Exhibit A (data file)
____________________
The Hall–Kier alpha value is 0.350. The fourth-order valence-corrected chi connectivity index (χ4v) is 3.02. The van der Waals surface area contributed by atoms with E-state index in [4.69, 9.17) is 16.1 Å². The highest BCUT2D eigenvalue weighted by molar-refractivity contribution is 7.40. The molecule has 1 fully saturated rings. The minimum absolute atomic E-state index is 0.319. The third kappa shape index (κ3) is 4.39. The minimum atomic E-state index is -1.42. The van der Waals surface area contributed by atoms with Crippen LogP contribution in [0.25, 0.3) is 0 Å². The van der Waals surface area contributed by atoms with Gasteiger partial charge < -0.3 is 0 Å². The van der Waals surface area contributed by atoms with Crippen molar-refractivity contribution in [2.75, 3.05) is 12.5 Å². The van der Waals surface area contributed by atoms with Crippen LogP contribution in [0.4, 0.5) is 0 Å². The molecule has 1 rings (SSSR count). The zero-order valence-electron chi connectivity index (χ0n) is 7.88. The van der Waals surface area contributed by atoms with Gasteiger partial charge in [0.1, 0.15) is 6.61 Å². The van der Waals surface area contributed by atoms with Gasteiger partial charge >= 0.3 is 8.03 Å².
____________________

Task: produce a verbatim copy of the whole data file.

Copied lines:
The Hall–Kier alpha value is 0.350. The fourth-order valence-corrected chi connectivity index (χ4v) is 3.02. The van der Waals surface area contributed by atoms with E-state index in [4.69, 9.17) is 16.1 Å². The highest BCUT2D eigenvalue weighted by molar-refractivity contribution is 7.40. The molecule has 1 fully saturated rings. The minimum absolute atomic E-state index is 0.319. The third kappa shape index (κ3) is 4.39. The minimum atomic E-state index is -1.42. The van der Waals surface area contributed by atoms with Crippen LogP contribution in [0.25, 0.3) is 0 Å². The van der Waals surface area contributed by atoms with Gasteiger partial charge < -0.3 is 0 Å². The van der Waals surface area contributed by atoms with Crippen molar-refractivity contribution in [2.75, 3.05) is 12.5 Å². The van der Waals surface area contributed by atoms with Crippen LogP contribution in [0.4, 0.5) is 0 Å². The molecule has 1 rings (SSSR count). The zero-order valence-electron chi connectivity index (χ0n) is 7.88. The van der Waals surface area contributed by atoms with Gasteiger partial charge in [0.1, 0.15) is 6.61 Å². The van der Waals surface area contributed by atoms with Gasteiger partial charge >= 0.3 is 8.03 Å².